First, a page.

In April 1972, I was appointed to a position in the National Hospital Organization Fukuyama Medical Center (formerly, National Fukuyama Hospital) in Fukuyama City, Hiroshima Prefecture. I was appointed for the purpose of establishing a Department of Neurosurgery in National Fukuyama Hospital.
In the period following my appointment, not many evaluations or operations were performed. The Director of the hospital, Dr. Toshiyuki Nakamura, noticed that I had plenty of free time and asked me to start looking after patients with epilepsy. Soon afterward, I opened an epilepsy outpatient clinic at the hospital. At the time, the main antiepileptic drugs were Aleviatin (phenytoin), Phenobarbital (phenobarbital), Primidone (primidone), and Tegretol (carbamazepine).
The head of the Department of Psychiatry at the time was Dr. Hideyuki Miyaji. Occasionally, when he was occupied or unavailable, he would ask me to see his patients in the psychiatric outpatient clinic. It was in this clinic that I first encountered the antidepressants Tryptanol (amitriptyline) and Noritren (nortriptyline).
Why I am proposing the concept of cephalic hypersensitivity syndrome
The name "cephalic hypersensitivity syndrome" did not exist when I first started offering headache outpatient clinics, and it is yet to be established even today.
Cephalic hypersensitivity syndrome represents the aggravation of indefinite complaints to the point at which it impedes everyday activities. The symptoms of indefinite complaints include headache, stiff shoulders, dizziness / vertigo, back pain, feeling lethargic, inability to sleep, numbness and pain at different points around the body, and fatigue that never seems to go away. These symptoms fluctuate and change, intensifying and subsiding with the fickleness of the weather. As these complaints are mostly subjective, and objective findings are few, they are rarely regarded under the umbrella of a single condition, and even if full medical examinations and tests are performed, it is difficult to identify findings or causes that may underlie these symptoms. Thus, there is no reliable method of treatment. Anti-anxiety drugs and tranquilizers can be administered to treat the symptoms, but as most patients do not improve, they end up going doctor-shopping. In the process, medical institutions stop taking them seriously, and they become so-called "healthcare refugees," indefinite complaints patients with no medical home. Cephalic hypersensitivity syndrome represents the aggravation of indefinite complaints to the point at which it interferes with work and everyday life.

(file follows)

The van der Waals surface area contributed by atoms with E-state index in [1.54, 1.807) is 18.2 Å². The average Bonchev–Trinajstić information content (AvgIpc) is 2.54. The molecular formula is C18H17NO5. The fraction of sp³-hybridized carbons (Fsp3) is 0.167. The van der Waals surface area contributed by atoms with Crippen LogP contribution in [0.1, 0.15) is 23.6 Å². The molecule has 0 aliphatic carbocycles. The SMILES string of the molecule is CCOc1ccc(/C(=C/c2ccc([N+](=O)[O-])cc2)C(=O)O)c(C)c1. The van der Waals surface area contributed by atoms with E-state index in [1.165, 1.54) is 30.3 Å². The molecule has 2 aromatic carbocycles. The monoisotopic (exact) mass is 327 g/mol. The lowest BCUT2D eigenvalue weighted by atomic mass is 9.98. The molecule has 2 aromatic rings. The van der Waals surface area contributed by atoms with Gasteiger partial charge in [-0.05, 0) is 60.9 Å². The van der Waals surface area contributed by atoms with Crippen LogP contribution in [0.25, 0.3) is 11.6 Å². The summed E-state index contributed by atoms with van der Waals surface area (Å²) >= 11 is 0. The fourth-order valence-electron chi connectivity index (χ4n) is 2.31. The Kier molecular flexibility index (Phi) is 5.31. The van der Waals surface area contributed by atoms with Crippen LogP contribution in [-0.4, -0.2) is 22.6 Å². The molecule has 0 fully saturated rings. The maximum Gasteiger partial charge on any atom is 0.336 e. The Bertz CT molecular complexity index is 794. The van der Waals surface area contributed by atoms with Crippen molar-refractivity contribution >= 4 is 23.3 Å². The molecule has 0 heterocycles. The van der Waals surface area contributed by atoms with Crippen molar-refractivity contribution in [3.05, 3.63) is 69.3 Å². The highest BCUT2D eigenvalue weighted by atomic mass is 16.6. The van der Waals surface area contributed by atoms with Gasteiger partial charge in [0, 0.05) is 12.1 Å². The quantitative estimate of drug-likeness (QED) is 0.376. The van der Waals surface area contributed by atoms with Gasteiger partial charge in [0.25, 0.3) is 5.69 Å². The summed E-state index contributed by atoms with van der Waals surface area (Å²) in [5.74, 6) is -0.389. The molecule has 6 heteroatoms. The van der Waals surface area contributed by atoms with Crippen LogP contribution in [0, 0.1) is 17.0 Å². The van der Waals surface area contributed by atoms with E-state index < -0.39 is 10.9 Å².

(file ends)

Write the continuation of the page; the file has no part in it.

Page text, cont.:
Based on my 40 years of experience as a physician in headache outpatient clinics, I hope that the patients who suffer from chronic headache become aware of cephalic hypersensitivity syndrome as an illness. Many patients who complain of chronic headache come to headache clinics for treatment despite also suffering from a wide range of other indefinite complaints, and their complaints are often complex. It is not uncommon for headache specialists to encounter patients whose complaints they do not fully understand. It pains me when I meet patients who have gone to a headache clinic in good faith, only to be given inappropriate treatment that makes their illness even more complex. As a warning against treatment-by-numbers following the diagnostic guidelines put out by medical associations, I would like to tell patients that it is not a good idea to blindly trust a sign that says "Headache Clinic" based only on a specialist certification.
What makes me so uncomfortable with the label "headache specialist" is the gap between the International Classification of Headache Disorders (ICHD), which so many specialists believe should be followed, and my clinical experience. Once a doctor is used to this system, conditions that do not fit it neatly are regarded as "exceptions," with the risk that they may not be treated properly even if they are actually curable. One issue is that young doctors who blindly trust the ICHD view illness through the lens of this classification rather than looking at the patient in front of them.
For example, it has been well known for many years that migraine and tension headache are not easily distinguishable in clinical practice, with many patients suffering from a mixture of the two. Many doctors who run headache outpatient clinics tend to believe that migraine and tension headache are treated in different ways. Transformed intractable headache should be treated as cephalic hypersensitivity syndrome.